An increase of <50% in fractional exhaled nitric oxide (FeNO) during a 3-month period is unlikely to be clinically meaningful in children with asthma, according to the results of a study published in Pediatric Pulmonology.

Researchers used clinical data from 7 clinical trials that included FeNO measurements obtained from children with asthma. Both absolute and percentage change FeNO measurements during stable and unstable 3-month periods were examined to determine what percentage increase was likely to be clinically meaningful. Stable periods were defined as 2 successive assessments during the course of 3 months with controlled asthma, where the dose of inhaled corticosteroids remained unchanged and there was no exacerbation requiring oral corticosteroid treatment.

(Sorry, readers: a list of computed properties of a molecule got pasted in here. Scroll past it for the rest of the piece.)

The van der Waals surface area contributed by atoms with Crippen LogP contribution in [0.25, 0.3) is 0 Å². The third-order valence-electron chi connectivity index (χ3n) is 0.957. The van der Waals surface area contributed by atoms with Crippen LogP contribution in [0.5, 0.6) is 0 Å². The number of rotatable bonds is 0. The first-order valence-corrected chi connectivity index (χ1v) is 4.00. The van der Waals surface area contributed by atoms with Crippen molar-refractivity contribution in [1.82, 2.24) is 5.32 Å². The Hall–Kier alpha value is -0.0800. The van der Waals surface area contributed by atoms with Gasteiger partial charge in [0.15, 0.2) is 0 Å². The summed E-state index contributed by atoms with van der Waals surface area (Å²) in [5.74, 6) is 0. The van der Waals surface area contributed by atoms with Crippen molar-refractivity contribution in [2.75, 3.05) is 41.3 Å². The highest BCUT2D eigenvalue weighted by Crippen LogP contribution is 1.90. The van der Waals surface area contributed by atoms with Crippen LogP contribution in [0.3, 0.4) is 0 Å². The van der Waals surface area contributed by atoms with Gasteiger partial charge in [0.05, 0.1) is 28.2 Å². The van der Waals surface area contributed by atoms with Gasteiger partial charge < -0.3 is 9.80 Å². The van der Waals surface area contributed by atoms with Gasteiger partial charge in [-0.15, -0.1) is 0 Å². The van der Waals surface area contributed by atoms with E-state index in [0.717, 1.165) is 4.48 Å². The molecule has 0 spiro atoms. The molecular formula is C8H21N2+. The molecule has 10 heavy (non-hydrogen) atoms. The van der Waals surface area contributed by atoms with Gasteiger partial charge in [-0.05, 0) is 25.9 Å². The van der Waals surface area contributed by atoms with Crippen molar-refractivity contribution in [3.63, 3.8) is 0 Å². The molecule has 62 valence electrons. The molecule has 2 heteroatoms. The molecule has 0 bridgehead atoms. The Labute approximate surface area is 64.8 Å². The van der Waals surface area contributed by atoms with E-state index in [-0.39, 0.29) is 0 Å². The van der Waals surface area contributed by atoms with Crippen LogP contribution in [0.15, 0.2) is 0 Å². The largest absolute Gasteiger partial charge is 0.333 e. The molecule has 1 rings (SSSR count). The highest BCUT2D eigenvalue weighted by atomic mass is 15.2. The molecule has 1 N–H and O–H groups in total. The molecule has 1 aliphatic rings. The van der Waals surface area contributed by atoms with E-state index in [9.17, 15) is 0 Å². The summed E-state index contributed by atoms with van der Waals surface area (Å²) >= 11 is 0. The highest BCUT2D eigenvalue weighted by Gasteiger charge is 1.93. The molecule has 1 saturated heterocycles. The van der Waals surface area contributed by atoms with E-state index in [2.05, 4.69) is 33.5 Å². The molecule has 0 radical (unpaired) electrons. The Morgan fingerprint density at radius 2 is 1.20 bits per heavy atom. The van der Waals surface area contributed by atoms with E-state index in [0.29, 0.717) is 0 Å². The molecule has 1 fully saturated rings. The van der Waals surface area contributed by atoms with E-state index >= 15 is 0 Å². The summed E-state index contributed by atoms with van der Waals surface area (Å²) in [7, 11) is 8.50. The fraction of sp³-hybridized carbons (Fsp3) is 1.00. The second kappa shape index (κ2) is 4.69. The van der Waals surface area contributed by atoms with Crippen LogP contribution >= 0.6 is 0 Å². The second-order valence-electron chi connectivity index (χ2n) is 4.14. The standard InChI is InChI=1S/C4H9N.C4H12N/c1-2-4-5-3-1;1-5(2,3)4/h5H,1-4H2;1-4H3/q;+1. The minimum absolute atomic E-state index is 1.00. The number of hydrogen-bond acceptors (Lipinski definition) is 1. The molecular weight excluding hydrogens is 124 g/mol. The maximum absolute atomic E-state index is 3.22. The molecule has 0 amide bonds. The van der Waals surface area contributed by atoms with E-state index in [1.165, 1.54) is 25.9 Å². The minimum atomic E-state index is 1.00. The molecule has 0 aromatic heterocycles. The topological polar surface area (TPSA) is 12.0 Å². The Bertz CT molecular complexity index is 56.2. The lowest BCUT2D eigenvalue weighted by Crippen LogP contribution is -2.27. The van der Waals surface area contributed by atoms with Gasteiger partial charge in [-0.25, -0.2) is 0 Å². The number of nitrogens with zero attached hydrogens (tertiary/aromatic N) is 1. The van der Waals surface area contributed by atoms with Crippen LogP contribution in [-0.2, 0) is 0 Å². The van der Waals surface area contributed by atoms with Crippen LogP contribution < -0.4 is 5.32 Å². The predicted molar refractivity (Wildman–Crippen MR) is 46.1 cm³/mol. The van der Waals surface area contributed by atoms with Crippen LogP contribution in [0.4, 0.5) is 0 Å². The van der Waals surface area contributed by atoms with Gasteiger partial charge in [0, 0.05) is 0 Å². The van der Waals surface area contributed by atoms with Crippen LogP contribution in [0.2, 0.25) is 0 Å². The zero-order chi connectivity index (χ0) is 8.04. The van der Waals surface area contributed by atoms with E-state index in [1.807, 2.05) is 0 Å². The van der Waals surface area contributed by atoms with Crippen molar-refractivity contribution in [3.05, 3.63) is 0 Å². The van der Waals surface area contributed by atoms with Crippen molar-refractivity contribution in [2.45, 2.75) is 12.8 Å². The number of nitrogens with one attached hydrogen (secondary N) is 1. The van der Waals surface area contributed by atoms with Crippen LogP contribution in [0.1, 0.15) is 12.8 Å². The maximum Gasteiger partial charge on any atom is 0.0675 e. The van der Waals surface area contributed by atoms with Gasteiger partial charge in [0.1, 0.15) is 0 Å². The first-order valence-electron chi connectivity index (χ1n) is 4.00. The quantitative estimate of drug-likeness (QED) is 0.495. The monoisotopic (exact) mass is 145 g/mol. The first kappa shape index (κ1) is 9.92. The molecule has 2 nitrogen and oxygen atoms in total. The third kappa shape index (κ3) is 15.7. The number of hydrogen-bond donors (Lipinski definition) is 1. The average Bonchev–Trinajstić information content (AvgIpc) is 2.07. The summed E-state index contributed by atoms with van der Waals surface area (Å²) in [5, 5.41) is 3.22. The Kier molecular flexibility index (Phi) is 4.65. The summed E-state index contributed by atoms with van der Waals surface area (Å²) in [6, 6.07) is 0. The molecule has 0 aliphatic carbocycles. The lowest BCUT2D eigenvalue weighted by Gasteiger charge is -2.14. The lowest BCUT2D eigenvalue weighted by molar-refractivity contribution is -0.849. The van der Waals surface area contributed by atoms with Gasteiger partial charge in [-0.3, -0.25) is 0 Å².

A total of 1112 participants were analyzed, 665 of whom had ≥1 stable period. For all stable participants combined, the mean percentage change was +26%. In addition, there were 48 individuals identified who experienced consecutive periods of stable asthma followed by unstable asthma. There were no differences in change in FeNO between the stable and unstable periods.

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The researchers noted that these results may be relevant to clinicians when interpreting repeated FeNO measurements, particularly when making treatment decisions for a child already diagnosed with asthma.

Reference

Fielding S, Pijnenburg M, de Jongste J, et al. What is a clinically meaningful change in exhaled nitric oxide for children with asthma? [published January 7, 2020]. Pediatr Pulmonol. doi:10.1002/ppul.24630